The huntsmen in the medieval tapestries depicting the unicorn hunt are clearly hunting par force or by coursing. Meaning that they use sighthounds, not only scent hounds, to pursue the prey.
In the fourth tapestry of the unicorn cycle, the dogs and the huntsman have caught up with the unicorn, but to little avail. The beast is fierce and fights off its attackers successfully. Its horn pierces one hound’s breast, likely killing it. Who knows what further wounds the unicorn inflicts before it charges away through the forest?
In order to write my short story, The Hunt of the Unicorn, I needed to learn more about coursing as it was done in medieval times.
The “Great Hunt” of the Middle Ages was an elaborate affair with distinct and multiple stages.
The day before the hunt, the huntmaster sallies forth to talk with foresters and woodsmen.
From them he learns what game is available and where each beast lay overnight. He hears accounts of what the foresters know regarding the probable size of the animal. The noblemen participating in the hunt want a large, strong adversary.
The whole of the hunting party sets out the next day: noblemen, huntmaster, huntsmen, dog handlers (berners), mews boys, etc.
While the noblemen enjoy an al fresco meal, the huntmaster sends his huntsmen out to the lays he learned of the day before. There each huntsman records the size of the animal’s hoofprint by breaking a small stick and collects the fumes (droppings).
The huntsmen bring their sticks and fumes back to the huntmaster, who evaluates them to determine the potential prey, one that is large and ‘in fat.’
The huntmaster chooses which beast they will hunt, and that focuses their attention. They will not break off from pursuit of that animal to chase another.
Once the prey is chosen, three relays of three sighthounds, each relay accompanied by a berner, are placed along the probable route that the pursuit will take.
Then a special tracking dog called a lymer is set to work. (He is a scent hound, not a sighthound.) It is his job to find and move the prey animal. He works on a leash or ‘line’ held by his keeper.
Once the prey has been located and moved to the start of the planned route, the hunt proper begins.
Twelve or twenty-four scent hounds called raches are loosed to chase the prey, exhausting it both through the length of its running flight and through the fear induced by the baying of the dogs.
The noblemen follow on horseback, at times wounding the prey animal with their swords or spears. Bows and arrows are not used.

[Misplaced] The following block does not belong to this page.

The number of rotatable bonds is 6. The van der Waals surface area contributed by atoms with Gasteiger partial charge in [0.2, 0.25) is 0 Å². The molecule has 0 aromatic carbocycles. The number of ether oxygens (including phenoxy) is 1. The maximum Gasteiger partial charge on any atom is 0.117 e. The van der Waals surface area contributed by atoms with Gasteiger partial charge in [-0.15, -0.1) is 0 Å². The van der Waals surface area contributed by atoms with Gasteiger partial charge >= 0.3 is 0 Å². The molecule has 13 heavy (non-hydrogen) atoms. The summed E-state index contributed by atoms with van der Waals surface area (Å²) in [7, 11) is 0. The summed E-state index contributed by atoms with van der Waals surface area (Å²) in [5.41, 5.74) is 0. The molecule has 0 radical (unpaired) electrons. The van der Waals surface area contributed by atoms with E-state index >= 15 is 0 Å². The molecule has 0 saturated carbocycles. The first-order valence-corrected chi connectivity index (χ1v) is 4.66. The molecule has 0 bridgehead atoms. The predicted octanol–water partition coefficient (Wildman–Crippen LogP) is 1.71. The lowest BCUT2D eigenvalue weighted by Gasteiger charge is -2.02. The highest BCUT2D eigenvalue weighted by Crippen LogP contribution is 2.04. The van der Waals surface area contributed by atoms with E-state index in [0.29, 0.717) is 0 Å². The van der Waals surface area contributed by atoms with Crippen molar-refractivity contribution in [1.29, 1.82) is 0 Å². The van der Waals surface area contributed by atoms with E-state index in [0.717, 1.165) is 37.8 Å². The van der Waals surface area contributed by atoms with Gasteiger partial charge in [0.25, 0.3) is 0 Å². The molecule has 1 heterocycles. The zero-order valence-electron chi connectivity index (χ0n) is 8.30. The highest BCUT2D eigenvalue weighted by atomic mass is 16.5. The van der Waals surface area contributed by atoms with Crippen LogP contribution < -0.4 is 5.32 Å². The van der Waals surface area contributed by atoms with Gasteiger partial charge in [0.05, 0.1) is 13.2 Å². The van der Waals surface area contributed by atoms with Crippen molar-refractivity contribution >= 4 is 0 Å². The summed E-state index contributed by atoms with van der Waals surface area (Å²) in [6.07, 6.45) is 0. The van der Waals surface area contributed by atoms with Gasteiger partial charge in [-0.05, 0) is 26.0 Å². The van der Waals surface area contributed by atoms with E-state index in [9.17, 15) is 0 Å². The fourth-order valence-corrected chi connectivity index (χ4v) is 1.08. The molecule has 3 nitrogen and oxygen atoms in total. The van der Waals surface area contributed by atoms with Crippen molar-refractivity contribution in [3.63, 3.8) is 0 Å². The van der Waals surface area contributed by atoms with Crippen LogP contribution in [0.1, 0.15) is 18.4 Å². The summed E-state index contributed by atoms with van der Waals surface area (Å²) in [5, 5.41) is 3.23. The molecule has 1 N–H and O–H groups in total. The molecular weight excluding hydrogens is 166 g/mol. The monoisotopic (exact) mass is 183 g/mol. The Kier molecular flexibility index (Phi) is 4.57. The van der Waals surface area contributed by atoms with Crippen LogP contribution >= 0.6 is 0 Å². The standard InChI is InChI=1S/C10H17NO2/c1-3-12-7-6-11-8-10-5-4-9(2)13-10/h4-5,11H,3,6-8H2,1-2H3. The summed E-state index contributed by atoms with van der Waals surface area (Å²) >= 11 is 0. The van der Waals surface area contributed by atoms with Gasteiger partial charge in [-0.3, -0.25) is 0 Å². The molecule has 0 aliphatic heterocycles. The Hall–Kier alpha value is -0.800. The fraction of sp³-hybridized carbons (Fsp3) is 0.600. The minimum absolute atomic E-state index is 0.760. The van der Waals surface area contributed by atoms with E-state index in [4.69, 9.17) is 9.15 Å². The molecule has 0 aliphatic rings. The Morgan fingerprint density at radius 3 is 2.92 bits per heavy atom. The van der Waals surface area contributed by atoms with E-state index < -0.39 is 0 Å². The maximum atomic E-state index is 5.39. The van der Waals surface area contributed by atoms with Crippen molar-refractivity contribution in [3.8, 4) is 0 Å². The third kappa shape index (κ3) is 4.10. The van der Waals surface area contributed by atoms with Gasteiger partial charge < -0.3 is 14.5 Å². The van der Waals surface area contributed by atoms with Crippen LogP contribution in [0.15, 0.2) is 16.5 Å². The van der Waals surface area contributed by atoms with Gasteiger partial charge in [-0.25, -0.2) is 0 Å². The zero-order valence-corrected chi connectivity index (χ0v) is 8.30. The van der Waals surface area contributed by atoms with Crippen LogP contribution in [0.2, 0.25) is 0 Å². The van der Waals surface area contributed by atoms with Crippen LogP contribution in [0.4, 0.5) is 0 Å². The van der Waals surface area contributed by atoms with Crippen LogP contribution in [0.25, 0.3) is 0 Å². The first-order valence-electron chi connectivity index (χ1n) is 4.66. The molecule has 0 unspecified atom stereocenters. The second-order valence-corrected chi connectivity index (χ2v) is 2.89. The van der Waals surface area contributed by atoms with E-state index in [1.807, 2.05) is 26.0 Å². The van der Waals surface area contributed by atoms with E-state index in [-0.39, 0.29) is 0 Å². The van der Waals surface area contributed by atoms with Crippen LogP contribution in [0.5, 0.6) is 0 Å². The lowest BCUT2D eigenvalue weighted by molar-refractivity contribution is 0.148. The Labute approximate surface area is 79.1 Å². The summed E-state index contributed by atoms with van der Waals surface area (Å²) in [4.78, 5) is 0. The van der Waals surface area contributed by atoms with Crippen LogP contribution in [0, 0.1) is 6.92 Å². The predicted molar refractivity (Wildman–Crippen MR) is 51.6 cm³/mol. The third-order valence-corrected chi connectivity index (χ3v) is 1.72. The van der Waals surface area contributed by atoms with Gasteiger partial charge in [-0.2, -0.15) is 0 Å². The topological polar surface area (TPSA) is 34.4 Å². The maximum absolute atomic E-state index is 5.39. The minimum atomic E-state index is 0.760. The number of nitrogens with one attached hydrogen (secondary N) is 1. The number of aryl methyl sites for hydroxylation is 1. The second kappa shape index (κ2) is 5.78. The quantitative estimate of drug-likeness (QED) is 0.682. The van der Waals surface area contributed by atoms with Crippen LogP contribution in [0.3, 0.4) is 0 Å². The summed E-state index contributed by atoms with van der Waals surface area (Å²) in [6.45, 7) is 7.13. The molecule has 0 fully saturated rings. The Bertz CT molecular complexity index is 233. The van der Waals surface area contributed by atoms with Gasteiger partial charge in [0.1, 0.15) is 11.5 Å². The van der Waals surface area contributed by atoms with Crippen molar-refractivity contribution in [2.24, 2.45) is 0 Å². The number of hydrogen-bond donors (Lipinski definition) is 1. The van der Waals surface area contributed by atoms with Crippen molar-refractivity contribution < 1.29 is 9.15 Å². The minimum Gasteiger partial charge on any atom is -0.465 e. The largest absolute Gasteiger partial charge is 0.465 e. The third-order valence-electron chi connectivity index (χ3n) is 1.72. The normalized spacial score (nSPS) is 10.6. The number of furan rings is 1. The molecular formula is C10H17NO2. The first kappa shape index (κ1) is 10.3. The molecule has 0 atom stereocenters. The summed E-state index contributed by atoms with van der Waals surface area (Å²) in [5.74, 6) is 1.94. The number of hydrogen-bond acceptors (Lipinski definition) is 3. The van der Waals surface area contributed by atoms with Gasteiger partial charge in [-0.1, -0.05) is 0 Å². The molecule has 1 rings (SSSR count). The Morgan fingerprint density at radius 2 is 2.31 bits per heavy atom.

If the raches lose the scent, the lymer is brought forward again to locate and move the prey.
As the hunt draws past the first relay of sighthounds, these dogs are released. They are very fast, very strong, and fierce fighters. They sprint to bring the prey animal down.
But, often, the prey is equally fast, equally strong, and equally fierce. It escapes. Or it fights successfully and then escapes.
(This is the moment depicted in the fourth tapestry shown at the beginning of this post.)
So the hunt goes onward in pursuit. And when they pass the next relay of sighthounds, this second relay is loosed.
In the medieval myth about the unicorn, the huntsmen and their hounds cannot succeed. The unicorn is too fierce for them. It is only by the involvement of a maiden that the fabulous beast can be subdued.
But most hunts of hares, deer, or even boar could succeed. If the first relay of sighthounds did not pull the prey down, then the second or third would.
The dogs were not allowed to kill the animal. They were pulled off, and one of the noblemen would slay the beast with his sword, dagger, or spear.
The animal would be skinned and disemboweled, the dogs given their share, and the remainder sent to the castle kitchens to be made into dishes for feasting.
All of the above likely seems brutal to our modern sensibilities. We can imagine rather vividly what it might be like to be the prey animal suffering a chase to its death.
But the medieval hunters were the culmination of a long history of hunting and coursing—millennia—to provide for the table. Without hunting, there was not enough food for them or their families. And like humans will in every time and place when a job has to be done, they made it serve as entertainment as well.
Many nations in our modern world have outlawed coursing, deeming it cruel and inhumane.
Lure coursing, in which a mechanically operated artificial lure is ‘hunted,’ keeps alive some of the pageantry and tradition of the medieval hunt, and the specially bred skills of the magnificent sighthounds, without putting an innocent prey animal through torture.